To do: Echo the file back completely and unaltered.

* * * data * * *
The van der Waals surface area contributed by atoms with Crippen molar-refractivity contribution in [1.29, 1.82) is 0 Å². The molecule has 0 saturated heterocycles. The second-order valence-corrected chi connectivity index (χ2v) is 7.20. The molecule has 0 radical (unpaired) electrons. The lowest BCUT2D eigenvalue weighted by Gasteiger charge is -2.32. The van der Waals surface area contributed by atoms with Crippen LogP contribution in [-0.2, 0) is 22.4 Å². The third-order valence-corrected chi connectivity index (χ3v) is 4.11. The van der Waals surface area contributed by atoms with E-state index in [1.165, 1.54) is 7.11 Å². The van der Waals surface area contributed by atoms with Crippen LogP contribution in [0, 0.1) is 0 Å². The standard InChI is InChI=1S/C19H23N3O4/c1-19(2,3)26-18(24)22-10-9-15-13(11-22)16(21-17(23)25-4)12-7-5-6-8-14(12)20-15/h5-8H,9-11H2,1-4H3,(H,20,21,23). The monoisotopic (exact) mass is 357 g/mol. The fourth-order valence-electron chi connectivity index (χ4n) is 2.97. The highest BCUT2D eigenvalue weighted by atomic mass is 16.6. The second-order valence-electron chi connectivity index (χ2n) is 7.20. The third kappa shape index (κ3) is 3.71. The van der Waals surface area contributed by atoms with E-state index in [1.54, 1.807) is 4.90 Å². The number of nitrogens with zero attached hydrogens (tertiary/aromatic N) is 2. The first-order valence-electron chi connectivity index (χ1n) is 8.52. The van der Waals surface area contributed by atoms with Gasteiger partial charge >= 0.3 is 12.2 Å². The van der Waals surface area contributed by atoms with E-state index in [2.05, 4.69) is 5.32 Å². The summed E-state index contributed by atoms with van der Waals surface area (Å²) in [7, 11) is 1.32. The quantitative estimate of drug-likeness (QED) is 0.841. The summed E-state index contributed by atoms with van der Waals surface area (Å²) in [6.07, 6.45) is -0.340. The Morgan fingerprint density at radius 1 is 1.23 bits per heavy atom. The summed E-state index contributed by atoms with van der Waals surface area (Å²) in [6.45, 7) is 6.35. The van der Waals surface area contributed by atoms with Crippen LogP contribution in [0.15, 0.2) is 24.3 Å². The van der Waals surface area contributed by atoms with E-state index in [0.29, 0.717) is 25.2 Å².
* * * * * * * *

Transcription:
The van der Waals surface area contributed by atoms with Crippen molar-refractivity contribution in [1.29, 1.82) is 0 Å². The molecule has 0 saturated heterocycles. The second-order valence-corrected chi connectivity index (χ2v) is 7.20. The molecule has 0 radical (unpaired) electrons. The lowest BCUT2D eigenvalue weighted by Gasteiger charge is -2.32. The van der Waals surface area contributed by atoms with Crippen LogP contribution in [-0.2, 0) is 22.4 Å². The third-order valence-corrected chi connectivity index (χ3v) is 4.11. The van der Waals surface area contributed by atoms with E-state index in [1.165, 1.54) is 7.11 Å². The van der Waals surface area contributed by atoms with Crippen LogP contribution in [0, 0.1) is 0 Å². The standard InChI is InChI=1S/C19H23N3O4/c1-19(2,3)26-18(24)22-10-9-15-13(11-22)16(21-17(23)25-4)12-7-5-6-8-14(12)20-15/h5-8H,9-11H2,1-4H3,(H,20,21,23). The monoisotopic (exact) mass is 357 g/mol. The fourth-order valence-electron chi connectivity index (χ4n) is 2.97. The highest BCUT2D eigenvalue weighted by atomic mass is 16.6. The second-order valence-electron chi connectivity index (χ2n) is 7.20. The third kappa shape index (κ3) is 3.71. The van der Waals surface area contributed by atoms with E-state index in [1.54, 1.807) is 4.90 Å². The number of nitrogens with zero attached hydrogens (tertiary/aromatic N) is 2. The first-order valence-electron chi connectivity index (χ1n) is 8.52. The van der Waals surface area contributed by atoms with Gasteiger partial charge >= 0.3 is 12.2 Å². The van der Waals surface area contributed by atoms with E-state index in [2.05, 4.69) is 5.32 Å². The summed E-state index contributed by atoms with van der Waals surface area (Å²) in [7, 11) is 1.32. The quantitative estimate of drug-likeness (QED) is 0.841. The summed E-state index contributed by atoms with van der Waals surface area (Å²) in [6.07, 6.45) is -0.340. The Morgan fingerprint density at radius 1 is 1.23 bits per heavy atom. The summed E-state index contributed by atoms with van der Waals surface area (Å²) in [6.45, 7) is 6.35. The van der Waals surface area contributed by atoms with Crippen LogP contribution in [0.15, 0.2) is 24.3 Å². The van der Waals surface area contributed by atoms with E-state index in [0.29, 0.717) is 25.2 Å².